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The international conference, organised by Accademia Nazionale dei Lincei under the auspices of the G7 Academies initiative and Italy’s Presidency of the G7 2017 summit, brought together in Rome on 3 May prominent representatives of the national and international academies, as well as Italian high level officials to discuss the role of national academies and international academy network in providing policy advice to institutions.
Credit: G72017 Italia
ALLEA President Günter Stock participated in a panel discussion with representatives of international academy networks of Africa, Asia, America and Europe, and brought to the table a European perspective on the roles and responsibilities of academies to advise institutions. President Stock highlighted both the achievements of European academies in shaping the framework conditions for research in Europe and more recent efforts in the field of science for policy field by providing science advice on societally-relevant matters on the European level. In this regard, President Stock presented the work of the SAPEA project (Science Advice for Policy by European Academies), which connects academy networks across Europe to support the European Commission’s Scientific Advice Mechanism (SAM) on the development of science-based policies.
“We can no longer afford to sit in our ivory tower or we are running in real danger of drifting into obscurity, in modern terms we would call it alternative facts”
Recalling the most recent political developments in Hungary and Turkey, President Stock emphasised the challenges ahead for science and academies to defend the principles of academic freedom in times of political attacks and disdain to science and facts. “We can no longer afford to sit in our ivory tower or we are running in real danger of drifting into obscurity, in modern terms we would call it alternative facts”, said President Stock.
Furthermore, the conference presented the work of the G7 Academies initiative, chaired by Accademia dei Linzei President Alberto Quadrio-Curzio. The coordinators of the working groups presented joint statements on three main topics: the relevance of culture heritage, the challenge of neurodegenerative diseases and the role of science, technology, innovation and infrastructure in the new economic growth.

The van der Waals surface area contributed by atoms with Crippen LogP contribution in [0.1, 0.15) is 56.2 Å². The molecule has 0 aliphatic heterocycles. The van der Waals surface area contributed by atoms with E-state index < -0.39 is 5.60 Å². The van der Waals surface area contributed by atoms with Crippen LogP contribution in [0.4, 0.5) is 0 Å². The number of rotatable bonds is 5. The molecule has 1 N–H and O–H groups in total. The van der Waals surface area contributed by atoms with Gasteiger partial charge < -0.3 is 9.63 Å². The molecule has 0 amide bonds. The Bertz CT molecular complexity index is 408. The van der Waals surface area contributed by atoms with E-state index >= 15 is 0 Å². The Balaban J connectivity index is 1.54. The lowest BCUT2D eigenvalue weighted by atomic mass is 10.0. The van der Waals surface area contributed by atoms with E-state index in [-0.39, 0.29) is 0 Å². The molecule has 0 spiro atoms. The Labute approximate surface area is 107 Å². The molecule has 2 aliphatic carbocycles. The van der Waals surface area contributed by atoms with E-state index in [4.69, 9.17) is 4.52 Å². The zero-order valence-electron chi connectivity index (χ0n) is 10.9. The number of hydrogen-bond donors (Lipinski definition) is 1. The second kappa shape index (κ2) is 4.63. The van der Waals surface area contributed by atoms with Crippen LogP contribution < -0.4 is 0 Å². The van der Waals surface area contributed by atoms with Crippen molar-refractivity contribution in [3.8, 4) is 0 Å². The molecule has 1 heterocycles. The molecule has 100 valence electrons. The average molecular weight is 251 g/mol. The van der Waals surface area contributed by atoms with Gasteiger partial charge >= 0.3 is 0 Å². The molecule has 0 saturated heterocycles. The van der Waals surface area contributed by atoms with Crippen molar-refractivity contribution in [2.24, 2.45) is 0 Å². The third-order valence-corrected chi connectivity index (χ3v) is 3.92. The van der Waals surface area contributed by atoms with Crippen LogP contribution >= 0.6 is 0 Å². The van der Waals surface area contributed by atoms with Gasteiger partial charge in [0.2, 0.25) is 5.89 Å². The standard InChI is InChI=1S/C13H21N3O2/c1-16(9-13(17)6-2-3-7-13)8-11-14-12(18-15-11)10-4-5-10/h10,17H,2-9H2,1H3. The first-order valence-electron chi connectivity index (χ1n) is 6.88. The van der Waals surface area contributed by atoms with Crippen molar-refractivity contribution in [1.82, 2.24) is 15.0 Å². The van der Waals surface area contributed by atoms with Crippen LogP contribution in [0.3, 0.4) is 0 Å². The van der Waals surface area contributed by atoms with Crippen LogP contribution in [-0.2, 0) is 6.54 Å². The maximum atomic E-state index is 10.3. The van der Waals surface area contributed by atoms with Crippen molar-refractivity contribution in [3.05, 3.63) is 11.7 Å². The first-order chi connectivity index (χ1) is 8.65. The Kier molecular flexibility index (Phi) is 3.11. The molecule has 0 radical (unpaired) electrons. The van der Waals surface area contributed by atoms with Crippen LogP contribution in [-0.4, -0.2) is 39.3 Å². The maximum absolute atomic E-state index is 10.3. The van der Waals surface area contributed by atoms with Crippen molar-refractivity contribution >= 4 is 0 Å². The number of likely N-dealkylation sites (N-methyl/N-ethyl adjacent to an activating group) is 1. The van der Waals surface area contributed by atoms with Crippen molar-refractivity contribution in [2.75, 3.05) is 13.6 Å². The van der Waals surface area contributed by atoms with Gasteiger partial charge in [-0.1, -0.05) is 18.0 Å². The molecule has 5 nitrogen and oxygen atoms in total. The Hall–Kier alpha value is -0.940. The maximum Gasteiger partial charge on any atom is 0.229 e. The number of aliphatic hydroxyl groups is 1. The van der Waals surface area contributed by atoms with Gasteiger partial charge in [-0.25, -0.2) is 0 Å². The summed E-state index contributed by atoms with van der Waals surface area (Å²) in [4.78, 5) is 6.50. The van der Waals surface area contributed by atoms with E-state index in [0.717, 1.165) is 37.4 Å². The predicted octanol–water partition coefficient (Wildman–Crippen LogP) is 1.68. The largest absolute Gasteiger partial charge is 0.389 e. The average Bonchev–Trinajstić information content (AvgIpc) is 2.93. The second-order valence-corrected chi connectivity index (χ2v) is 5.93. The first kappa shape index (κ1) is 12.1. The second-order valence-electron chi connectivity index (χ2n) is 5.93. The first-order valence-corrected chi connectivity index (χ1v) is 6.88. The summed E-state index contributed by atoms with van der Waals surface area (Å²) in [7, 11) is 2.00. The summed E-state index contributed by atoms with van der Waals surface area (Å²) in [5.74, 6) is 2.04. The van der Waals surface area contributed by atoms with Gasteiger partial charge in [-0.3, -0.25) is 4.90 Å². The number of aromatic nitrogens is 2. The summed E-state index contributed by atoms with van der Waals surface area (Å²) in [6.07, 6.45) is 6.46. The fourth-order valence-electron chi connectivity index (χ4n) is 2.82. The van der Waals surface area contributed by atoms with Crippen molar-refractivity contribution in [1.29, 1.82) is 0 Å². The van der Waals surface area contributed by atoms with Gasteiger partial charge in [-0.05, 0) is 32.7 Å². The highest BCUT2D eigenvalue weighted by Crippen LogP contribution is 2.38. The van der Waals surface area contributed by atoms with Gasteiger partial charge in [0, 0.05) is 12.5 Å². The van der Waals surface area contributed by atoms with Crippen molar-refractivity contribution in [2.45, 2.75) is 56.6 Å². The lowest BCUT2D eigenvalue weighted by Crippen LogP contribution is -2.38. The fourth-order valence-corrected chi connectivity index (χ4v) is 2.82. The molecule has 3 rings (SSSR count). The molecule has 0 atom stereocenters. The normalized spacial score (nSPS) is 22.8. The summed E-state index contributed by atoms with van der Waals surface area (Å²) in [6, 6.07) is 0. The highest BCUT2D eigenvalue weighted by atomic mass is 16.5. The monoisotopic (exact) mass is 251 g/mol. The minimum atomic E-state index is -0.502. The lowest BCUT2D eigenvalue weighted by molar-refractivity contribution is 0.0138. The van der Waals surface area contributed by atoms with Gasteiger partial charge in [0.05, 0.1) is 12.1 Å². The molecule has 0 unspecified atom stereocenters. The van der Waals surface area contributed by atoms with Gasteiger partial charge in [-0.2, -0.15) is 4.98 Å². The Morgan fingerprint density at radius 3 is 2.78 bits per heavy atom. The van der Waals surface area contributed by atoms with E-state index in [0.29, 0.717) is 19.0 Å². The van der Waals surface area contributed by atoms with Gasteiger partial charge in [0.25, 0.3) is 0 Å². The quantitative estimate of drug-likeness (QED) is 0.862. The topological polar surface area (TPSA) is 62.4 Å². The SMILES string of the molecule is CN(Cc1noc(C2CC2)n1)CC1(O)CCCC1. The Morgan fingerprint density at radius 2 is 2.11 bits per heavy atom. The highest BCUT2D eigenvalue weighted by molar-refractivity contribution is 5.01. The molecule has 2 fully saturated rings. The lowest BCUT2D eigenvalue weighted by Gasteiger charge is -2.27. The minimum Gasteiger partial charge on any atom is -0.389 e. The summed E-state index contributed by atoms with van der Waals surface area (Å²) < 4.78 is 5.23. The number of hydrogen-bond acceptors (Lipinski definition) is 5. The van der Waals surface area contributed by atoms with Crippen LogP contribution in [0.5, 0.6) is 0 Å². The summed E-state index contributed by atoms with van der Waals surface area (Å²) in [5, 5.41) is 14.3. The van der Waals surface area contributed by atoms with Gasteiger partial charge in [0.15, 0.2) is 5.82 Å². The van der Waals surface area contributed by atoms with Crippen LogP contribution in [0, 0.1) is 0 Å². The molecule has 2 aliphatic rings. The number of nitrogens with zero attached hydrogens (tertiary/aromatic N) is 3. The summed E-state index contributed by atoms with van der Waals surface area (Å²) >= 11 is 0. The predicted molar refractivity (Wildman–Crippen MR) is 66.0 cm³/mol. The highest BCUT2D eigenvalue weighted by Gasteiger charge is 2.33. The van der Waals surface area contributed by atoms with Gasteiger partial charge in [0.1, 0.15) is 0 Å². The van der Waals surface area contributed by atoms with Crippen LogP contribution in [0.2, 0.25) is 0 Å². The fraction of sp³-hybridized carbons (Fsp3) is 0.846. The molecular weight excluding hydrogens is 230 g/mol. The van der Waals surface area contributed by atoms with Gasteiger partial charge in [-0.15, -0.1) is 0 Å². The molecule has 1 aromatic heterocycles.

The event was attended by high level Italian officials and personalities, including Sergio Mattarella, President of the Italian Republic, Romano Prodi, former Prime Minister and President of the European Commission, Dario Franceschini, Minister of Cultural Heritage, and Pier Carlo Padoan, Minister of Economy and Finance.
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Professor Koen Lenaerts, President of the Court of Justice of the European Union, honoured with ALLEA Prize for his outstanding scholarly contribution on European law
Koen Lenaerts, 2017 ALLEA Madame de Staël Prize Laurate
Professor Koen Lenaerts will be awarded the 2017 All European Academies Madame de Staël Prize for Cultural Values to honour his extensive scholarly work on European law and his reflections on European jurisdiction. Professor Lenaerts, President of the Court of Justice of the European Union (CJEU), will be the fourth scholar to be awarded the ALLEA Prize, at the initiative of ALLEA, the European Federation of Academies of Sciences and Humanities, with the friendly co-sponsorship of Compagnia di San Paolo.
The 20,000 EUR Prize will be awarded on the occasion of the ALLEA General Assembly in the Hungarian Academy of Sciences in Budapest on 4 September 2017. As a Professor of European Union law, his scholarly work represents a thorough and impeccable analysis for understanding the EU’s judicial system and the democratic values for which it stands.